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SEC Delays Decisions on Two More Bitcoin ETFs

Bitcoin ETF proposals Bitwise and Grayscale live to see another day—or just get a stay of execution.

2 min read
The U.S. Securities and Exchange Commission. Image: Shutterstock.

In brief

  • The SEC will take another 45 days to review Bitcoin ETF proposals from Bitwise and Grayscale.
  • It has yet to approve a spot Bitcoin ETF, though it has allowed BTC futures ETFs.

If all you want for Christmas is a spot market Bitcoin ETF, time is running out.

The U.S. Securities and Exchange Commission this week delayed decisions on two Bitcoin exchange-traded fund proposals, one each from asset management groups Bitwise and Grayscale. SEC commissioners now have another 45 days to review the Bitwise Bitcoin ETP Trust and Grayscale Bitcoin Trust proposals and approve or deny them. A third option is to delay the decision again. 

ETFs are investments that trade like stocks on traditional exchanges, making them accessible for everyday savers. Instead of featuring an individual stock, ETFs track a group of stocks or other assets.

While the agency has yet to approve a Bitcoin spot ETF—it has rejected applications from VanEck and WisdomeTree in the last six weeks—it did allow several Bitcoin futures ETFs to begin trading this year. But those two things are not the same. A Bitcoin ETF would be tied directly to the price of BTC on spot exchanges such as Coinbase—where you trade crypto for whatever the price is currently; Bitcoin futures ETFs are tied to derivatives markets, which investors use to hedge risk and/or predict the direction of the price.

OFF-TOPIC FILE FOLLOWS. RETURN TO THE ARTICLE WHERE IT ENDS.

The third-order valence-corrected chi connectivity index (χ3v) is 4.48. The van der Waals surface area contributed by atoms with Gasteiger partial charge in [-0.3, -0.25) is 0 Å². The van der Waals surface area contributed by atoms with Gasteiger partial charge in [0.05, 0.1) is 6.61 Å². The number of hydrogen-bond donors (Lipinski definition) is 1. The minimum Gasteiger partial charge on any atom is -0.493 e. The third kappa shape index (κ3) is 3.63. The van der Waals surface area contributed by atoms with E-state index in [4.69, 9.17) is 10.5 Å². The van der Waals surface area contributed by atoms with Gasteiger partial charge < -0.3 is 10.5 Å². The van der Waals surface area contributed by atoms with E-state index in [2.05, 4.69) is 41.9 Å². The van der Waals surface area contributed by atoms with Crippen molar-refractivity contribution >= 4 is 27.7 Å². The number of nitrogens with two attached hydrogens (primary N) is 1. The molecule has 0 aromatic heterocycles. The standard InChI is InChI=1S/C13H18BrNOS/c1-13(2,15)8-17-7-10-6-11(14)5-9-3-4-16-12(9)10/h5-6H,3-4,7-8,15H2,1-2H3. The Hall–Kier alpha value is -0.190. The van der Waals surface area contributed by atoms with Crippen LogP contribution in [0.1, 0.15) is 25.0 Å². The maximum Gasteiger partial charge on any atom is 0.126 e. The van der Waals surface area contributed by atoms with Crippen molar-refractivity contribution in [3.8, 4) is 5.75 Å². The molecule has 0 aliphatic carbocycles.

SEC Chair Gary Gensler telegraphed to firms earlier this year that BTC futures ETFs would get serious consideration because they're based on a different law than spot ETF proposals: the Investments Company Act of 1940. "When combined with the other federal securities laws, the ’40 Act provides significant investor protections for mutual funds and ETFs," he said.

Yet many, including Congressmen Tom Emmer (R-MN) and Darren Soto (D-FL), say that Bitcoin futures, if anything, are riskier to investors because they add complexity while using the same underlying price data. "We question why, if you are comfortable allowing trading in an ETF based on derivatives contracts, you are not equally or more comfortable allowing trading to commence in ETFs based on spot Bitcoin," the representatives wrote in an open letter to Chairman Gensler. "Bitcoin spot ETFs are based directly on the asset, which inherently provides more protection for investors." 

While Emmer, Soto, and others want a Bitcoin ETF before the New Year, they'll likely have to wait. Unless, of course, there's a Christmas miracle. The SEC must decide on the Kryptoin Bitcoin Trust ETF by December 24.

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